Particulate Matter Prediction and Source Attribution for U.S. Air Quality Management in a Changing WorldEPA Grant Number: R835876
Title: Particulate Matter Prediction and Source Attribution for U.S. Air Quality Management in a Changing World
Investigators: Liang, Xin-Zhong , Dickerson, Russell R. , He, Hao , Tao, Zhining , Wuebbles, Donald J.
Institution: University of Maryland - College Park , Goddard Earth Sciences Technology & Research , University of Illinois at Urbana-Champaign
EPA Project Officer: Chung, Serena
Project Period: April 1, 2016 through March 31, 2019
Project Amount: $790,000
RFA: Particulate Matter and Related Pollutants in a Changing World (2014) RFA Text | Recipients Lists
Research Category: Air , Climate Change
The objectives of this study are to better understand how global changes in climate and emissions will affect the U.S. pollution, focusing on particulate matter and ozone, project their future trends, quantify key source attributions, and thus provide actionable information for U.S. environmental planners and decision makers to design effective dynamic management strategies, including local controls, domestic regulations and international policies, to sustain air quality improvements in a changing world. We will apply a state-of-the-science dynamic prediction system that couples global climate-chemical transport models with regional climate-air quality models over North America to determine the individual and combined impacts of global climate and emissions changes on U.S. air quality from the present to 2050 under multiple scenarios. We will quantify pollution sources and assign their attribution – natural vs. anthropogenic emissions, national vs. international agents, natural variations vs. climate changes – with associated probability and uncertainty. We will develop a time line for the global change factors to become significant such that effective actions can be taken. The level of significance will be defined following the cross-state air pollution rule as 1% of nonattainment areas with the goal of bringing all areas into attainment for the NAAQS. Our hypothesis is that the integration of the most advanced modeling system, most updated emissions treatment, multi-scale processes representation, and multi climate-emission scenarios assessment will improve the predictive capability and result in more reliable projection of future changes in particular matter, ozone and related pollutants as well as their global and regional sources.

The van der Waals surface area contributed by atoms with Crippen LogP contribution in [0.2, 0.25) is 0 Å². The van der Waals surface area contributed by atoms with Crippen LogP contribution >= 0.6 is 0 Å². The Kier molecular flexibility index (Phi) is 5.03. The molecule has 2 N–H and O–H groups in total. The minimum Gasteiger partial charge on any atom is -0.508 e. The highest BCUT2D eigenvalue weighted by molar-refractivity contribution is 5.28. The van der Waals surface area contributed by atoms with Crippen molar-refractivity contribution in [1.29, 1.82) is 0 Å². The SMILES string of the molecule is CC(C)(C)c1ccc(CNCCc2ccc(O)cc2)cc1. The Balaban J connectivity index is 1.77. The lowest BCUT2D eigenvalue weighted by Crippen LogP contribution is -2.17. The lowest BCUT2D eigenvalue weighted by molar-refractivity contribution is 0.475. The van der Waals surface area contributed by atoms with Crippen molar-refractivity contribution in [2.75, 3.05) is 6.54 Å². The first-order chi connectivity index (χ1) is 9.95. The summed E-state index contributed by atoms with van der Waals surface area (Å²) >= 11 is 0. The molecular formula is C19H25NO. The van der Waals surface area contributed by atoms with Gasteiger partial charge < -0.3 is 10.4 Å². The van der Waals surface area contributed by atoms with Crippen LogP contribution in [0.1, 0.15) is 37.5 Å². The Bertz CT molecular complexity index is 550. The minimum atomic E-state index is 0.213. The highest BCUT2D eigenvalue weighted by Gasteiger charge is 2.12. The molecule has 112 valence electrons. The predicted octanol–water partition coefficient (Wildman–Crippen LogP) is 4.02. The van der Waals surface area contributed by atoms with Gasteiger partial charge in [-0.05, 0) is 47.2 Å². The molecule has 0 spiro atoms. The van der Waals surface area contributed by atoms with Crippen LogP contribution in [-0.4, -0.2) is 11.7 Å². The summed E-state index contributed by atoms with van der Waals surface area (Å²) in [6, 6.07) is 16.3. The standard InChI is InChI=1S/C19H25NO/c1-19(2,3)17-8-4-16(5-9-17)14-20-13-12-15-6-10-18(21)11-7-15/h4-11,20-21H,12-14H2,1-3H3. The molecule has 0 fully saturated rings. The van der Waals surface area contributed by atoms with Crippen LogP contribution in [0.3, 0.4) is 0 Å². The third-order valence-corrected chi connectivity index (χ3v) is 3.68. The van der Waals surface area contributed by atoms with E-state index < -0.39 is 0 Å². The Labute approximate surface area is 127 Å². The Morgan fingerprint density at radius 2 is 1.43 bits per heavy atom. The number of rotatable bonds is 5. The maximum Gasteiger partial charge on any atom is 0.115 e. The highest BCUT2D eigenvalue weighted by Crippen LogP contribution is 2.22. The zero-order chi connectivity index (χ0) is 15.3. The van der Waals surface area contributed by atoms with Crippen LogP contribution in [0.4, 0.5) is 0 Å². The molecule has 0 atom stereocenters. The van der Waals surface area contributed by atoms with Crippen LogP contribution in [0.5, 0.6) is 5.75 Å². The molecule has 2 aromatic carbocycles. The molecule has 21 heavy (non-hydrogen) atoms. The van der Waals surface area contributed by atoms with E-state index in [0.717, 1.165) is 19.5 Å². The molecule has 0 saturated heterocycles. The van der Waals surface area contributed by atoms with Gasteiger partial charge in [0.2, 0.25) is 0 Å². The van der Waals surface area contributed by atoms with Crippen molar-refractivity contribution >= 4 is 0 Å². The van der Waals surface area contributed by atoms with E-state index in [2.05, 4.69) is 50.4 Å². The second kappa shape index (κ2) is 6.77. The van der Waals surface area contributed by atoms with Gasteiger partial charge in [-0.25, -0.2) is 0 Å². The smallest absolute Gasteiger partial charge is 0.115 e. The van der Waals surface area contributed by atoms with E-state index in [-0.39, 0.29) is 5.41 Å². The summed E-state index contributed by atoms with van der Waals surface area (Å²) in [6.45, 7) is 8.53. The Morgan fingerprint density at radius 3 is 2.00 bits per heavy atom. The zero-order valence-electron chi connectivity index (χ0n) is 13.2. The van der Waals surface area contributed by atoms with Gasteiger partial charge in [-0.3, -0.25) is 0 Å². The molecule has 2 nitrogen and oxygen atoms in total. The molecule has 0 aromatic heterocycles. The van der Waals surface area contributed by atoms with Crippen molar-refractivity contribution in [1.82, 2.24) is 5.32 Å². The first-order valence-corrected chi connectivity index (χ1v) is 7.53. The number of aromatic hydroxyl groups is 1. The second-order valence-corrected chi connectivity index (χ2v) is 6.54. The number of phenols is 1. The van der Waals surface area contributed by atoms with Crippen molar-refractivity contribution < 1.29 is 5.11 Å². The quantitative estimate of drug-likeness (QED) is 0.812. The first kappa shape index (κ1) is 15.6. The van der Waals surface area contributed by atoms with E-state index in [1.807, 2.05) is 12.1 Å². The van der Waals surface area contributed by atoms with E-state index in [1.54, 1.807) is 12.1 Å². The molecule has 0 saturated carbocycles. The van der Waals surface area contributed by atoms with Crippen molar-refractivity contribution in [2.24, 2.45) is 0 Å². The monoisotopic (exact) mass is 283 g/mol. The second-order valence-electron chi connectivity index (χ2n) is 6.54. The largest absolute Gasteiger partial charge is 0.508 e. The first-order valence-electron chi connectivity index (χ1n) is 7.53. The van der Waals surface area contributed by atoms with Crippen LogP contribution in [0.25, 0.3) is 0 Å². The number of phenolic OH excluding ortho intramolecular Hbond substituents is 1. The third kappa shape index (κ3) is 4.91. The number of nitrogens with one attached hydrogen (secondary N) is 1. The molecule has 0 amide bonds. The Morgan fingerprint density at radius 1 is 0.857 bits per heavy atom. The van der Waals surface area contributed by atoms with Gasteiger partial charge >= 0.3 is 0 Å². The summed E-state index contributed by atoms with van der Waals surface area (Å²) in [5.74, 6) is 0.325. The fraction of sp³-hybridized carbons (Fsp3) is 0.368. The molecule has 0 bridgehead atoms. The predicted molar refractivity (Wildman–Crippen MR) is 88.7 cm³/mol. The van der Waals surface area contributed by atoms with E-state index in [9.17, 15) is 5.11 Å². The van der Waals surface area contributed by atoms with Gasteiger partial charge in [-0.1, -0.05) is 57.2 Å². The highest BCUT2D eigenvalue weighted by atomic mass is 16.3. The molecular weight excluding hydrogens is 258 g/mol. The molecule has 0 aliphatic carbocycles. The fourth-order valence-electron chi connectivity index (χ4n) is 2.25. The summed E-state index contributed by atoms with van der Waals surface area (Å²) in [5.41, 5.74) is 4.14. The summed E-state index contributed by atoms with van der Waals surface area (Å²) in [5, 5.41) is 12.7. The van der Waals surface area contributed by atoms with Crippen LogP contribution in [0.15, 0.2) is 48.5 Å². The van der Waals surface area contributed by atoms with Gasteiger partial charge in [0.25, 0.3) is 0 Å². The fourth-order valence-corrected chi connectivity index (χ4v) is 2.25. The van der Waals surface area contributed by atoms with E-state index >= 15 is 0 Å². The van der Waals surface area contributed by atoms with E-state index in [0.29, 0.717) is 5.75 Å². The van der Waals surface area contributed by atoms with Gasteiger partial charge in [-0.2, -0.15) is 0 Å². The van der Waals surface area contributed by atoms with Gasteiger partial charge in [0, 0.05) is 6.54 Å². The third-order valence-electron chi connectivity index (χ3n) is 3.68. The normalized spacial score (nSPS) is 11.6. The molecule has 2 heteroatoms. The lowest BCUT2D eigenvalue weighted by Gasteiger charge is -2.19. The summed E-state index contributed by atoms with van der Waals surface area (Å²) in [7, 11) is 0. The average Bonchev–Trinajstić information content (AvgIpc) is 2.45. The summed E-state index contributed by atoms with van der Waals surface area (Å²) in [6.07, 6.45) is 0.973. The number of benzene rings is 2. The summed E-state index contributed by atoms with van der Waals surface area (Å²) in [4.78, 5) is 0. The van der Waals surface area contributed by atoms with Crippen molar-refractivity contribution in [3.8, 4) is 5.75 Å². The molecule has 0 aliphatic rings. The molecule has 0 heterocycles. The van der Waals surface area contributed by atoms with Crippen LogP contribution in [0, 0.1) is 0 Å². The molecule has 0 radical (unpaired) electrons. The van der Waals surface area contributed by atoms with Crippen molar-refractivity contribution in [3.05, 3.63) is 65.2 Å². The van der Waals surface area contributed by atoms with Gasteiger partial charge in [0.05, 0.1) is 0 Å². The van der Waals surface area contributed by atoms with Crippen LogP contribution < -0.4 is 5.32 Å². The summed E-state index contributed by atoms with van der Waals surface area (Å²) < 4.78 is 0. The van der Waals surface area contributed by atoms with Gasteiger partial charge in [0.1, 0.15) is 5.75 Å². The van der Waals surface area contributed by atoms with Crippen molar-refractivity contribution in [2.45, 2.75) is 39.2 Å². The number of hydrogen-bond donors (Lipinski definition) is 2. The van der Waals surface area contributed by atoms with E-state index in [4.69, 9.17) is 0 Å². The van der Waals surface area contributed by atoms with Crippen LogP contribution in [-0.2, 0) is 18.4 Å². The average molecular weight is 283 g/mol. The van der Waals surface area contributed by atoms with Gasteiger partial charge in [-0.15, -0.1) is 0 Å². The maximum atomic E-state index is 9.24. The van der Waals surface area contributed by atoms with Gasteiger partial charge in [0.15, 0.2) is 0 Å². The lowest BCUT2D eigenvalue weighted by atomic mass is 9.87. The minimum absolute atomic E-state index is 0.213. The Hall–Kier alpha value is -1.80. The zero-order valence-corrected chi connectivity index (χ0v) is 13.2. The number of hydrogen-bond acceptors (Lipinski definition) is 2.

We will conduct 3 primary experiments using the dynamic prediction system: (1) historical simulations for period 1994-2013 to establish the credibility of the system and refine process-level understanding of U.S. regional air quality; (2) projections for period 2041-2060 to quantify individual and combined impacts of global climate and emissions changes under multiple scenarios; (3) sensitivity analyses to determine future changes in pollution sources and their relative contributions from anthropogenic and natural emissions, long-range pollutant transport, and climate change effects.
The expected key results will include: the advanced state of the prediction system that will produce more complete scientific understanding of the challenges from global climate and emissions changes imposed on U.S. air quality management, and a more reliable projection of future pollution sources and attribution changes that will provide actionable information for broad stakeholders to design effective strategies to meet the air quality standards and achieve sustainability in a changing world.